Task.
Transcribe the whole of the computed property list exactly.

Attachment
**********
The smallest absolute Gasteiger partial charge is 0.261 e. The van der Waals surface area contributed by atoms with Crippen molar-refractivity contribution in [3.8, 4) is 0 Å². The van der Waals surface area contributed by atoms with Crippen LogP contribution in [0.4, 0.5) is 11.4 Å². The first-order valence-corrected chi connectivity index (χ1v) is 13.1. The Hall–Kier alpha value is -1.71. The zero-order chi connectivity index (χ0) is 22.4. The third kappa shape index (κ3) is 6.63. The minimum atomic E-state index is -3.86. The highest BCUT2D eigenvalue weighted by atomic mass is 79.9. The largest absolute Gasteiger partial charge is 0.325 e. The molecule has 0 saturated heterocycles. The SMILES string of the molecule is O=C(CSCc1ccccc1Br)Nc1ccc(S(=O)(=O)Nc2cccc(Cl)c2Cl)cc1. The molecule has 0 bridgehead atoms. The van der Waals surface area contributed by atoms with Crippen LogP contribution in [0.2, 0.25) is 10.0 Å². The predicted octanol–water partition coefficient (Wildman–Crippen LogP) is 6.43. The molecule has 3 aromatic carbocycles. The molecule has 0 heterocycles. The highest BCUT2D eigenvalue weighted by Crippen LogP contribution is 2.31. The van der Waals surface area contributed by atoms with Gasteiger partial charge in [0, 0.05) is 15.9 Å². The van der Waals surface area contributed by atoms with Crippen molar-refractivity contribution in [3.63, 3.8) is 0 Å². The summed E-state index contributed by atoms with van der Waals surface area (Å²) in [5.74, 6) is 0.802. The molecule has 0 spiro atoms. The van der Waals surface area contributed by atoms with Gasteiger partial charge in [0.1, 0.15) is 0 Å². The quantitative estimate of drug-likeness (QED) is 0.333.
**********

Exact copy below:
The smallest absolute Gasteiger partial charge is 0.261 e. The van der Waals surface area contributed by atoms with Crippen molar-refractivity contribution in [3.8, 4) is 0 Å². The van der Waals surface area contributed by atoms with Crippen LogP contribution in [0.4, 0.5) is 11.4 Å². The first-order valence-corrected chi connectivity index (χ1v) is 13.1. The Hall–Kier alpha value is -1.71. The zero-order chi connectivity index (χ0) is 22.4. The third kappa shape index (κ3) is 6.63. The minimum atomic E-state index is -3.86. The highest BCUT2D eigenvalue weighted by atomic mass is 79.9. The largest absolute Gasteiger partial charge is 0.325 e. The molecule has 0 saturated heterocycles. The SMILES string of the molecule is O=C(CSCc1ccccc1Br)Nc1ccc(S(=O)(=O)Nc2cccc(Cl)c2Cl)cc1. The molecule has 0 bridgehead atoms. The van der Waals surface area contributed by atoms with Crippen LogP contribution in [0.2, 0.25) is 10.0 Å². The predicted octanol–water partition coefficient (Wildman–Crippen LogP) is 6.43. The molecule has 3 aromatic carbocycles. The molecule has 0 heterocycles. The highest BCUT2D eigenvalue weighted by Crippen LogP contribution is 2.31. The van der Waals surface area contributed by atoms with Gasteiger partial charge in [0, 0.05) is 15.9 Å². The van der Waals surface area contributed by atoms with Crippen molar-refractivity contribution in [3.63, 3.8) is 0 Å². The summed E-state index contributed by atoms with van der Waals surface area (Å²) in [5.74, 6) is 0.802. The molecule has 0 spiro atoms. The van der Waals surface area contributed by atoms with Gasteiger partial charge in [0.1, 0.15) is 0 Å². The quantitative estimate of drug-likeness (QED) is 0.333.